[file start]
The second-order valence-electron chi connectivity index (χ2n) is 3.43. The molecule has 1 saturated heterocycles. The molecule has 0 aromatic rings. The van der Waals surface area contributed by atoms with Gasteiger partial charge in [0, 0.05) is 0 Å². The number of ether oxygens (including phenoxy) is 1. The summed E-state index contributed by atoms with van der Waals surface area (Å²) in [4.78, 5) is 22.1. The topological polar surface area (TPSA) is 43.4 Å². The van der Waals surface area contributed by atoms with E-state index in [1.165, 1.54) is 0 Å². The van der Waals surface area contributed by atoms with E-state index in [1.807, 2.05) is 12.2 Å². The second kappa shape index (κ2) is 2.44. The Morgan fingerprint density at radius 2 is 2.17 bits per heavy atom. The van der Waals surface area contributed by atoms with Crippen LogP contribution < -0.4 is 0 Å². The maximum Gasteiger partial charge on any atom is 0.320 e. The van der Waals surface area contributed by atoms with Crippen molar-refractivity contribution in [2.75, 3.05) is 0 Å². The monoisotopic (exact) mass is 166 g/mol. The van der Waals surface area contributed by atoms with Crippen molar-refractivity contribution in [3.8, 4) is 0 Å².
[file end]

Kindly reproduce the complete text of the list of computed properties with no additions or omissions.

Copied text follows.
The second-order valence-electron chi connectivity index (χ2n) is 3.43. The molecule has 1 saturated heterocycles. The molecule has 0 aromatic rings. The van der Waals surface area contributed by atoms with Gasteiger partial charge in [0, 0.05) is 0 Å². The number of ether oxygens (including phenoxy) is 1. The summed E-state index contributed by atoms with van der Waals surface area (Å²) in [4.78, 5) is 22.1. The topological polar surface area (TPSA) is 43.4 Å². The van der Waals surface area contributed by atoms with E-state index in [1.165, 1.54) is 0 Å². The van der Waals surface area contributed by atoms with E-state index in [1.807, 2.05) is 12.2 Å². The second kappa shape index (κ2) is 2.44. The Morgan fingerprint density at radius 2 is 2.17 bits per heavy atom. The van der Waals surface area contributed by atoms with Crippen LogP contribution < -0.4 is 0 Å². The maximum Gasteiger partial charge on any atom is 0.320 e. The van der Waals surface area contributed by atoms with Crippen molar-refractivity contribution in [2.75, 3.05) is 0 Å². The monoisotopic (exact) mass is 166 g/mol. The van der Waals surface area contributed by atoms with Crippen molar-refractivity contribution in [3.8, 4) is 0 Å².